Jeff Whetstone's connection to the land, love of history and susceptibility to romance brand him along with other great photographers-especially the sons and daughters of the South.
The first time that I saw this image, I was spellbound. Listed on his website under the heading Human, this image defies being fully identified.The viewer's gaze is interrupted by only having access to the back of the sitter.
What we do know comes from the barrel of the gun to the left, the plaid covered arm on the right and that enveloping hair that glistens and shields (to the point of camouflaging) the sitter's body. This, along with Whetstone's characteristic naturalistic vista creates an image (and narrative) that is at once classic and defiant similarly to that of Lorna Simpson's Waterbearer (1986) seen below. Both subjects reflect on female workers in art history-mainly those in the paintings of Vermeer.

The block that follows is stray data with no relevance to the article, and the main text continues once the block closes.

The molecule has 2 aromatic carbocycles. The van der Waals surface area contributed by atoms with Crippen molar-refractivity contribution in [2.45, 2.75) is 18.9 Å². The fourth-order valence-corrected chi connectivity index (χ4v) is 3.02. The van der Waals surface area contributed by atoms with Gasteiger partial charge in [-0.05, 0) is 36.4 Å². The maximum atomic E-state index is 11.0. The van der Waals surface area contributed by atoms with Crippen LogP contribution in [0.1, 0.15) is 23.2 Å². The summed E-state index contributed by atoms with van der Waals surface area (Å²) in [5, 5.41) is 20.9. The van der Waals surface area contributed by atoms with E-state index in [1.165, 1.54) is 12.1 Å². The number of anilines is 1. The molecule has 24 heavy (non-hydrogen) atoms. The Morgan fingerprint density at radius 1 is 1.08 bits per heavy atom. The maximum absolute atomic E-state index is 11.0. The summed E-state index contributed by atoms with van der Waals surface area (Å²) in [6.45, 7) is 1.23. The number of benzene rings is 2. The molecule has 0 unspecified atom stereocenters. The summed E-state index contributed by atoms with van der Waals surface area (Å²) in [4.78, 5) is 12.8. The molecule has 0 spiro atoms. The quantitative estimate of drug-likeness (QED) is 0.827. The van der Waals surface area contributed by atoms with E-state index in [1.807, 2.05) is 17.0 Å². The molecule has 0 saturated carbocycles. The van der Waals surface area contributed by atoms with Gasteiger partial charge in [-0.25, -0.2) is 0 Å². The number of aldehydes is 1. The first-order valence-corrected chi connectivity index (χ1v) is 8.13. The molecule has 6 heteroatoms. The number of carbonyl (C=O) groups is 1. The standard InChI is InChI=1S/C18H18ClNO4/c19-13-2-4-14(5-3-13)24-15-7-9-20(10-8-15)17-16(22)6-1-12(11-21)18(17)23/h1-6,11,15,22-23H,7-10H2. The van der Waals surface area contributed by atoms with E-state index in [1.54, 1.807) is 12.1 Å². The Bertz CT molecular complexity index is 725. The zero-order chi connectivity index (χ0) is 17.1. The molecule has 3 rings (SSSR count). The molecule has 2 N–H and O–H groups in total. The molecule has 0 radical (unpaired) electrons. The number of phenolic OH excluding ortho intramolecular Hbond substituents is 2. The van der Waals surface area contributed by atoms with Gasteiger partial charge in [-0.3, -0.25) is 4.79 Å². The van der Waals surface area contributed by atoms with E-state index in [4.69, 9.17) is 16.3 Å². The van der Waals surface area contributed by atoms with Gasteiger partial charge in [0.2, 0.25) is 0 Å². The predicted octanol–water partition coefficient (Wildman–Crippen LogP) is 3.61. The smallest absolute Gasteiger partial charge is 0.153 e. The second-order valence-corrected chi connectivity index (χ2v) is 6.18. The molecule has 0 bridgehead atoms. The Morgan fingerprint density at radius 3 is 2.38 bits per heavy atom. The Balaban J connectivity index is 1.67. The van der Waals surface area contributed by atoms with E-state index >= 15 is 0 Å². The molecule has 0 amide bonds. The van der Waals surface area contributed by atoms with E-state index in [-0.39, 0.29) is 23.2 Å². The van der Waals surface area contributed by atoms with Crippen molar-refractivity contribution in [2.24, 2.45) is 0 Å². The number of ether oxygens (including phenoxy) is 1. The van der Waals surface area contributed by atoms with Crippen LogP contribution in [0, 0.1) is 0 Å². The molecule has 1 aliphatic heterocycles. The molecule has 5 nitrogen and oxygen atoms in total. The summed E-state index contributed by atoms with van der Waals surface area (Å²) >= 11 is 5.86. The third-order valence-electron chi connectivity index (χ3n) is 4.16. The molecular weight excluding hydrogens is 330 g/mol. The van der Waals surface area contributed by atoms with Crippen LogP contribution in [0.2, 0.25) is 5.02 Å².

Simpson's standing woman pours water from two distinct vessels, she wears a generic, white shift dress and a single bracelet. Her hair-partially braided, subtlety glistens against a dense, black background that mostly camouflages. The viewer's gaze is also interrupted as we are only permitted to view the Waterbearer from behind.
The text beneath Simpson's image reads like a cautionary tale, yet the subject is no more a victim than Whetstone's seated huntress. Both have seen, witnessed and conquered and in the end, each woman retains a degree of control over her identity, thoughts and history.
You can see more Jeff Whetstone's work at www.jeffwhetstone.net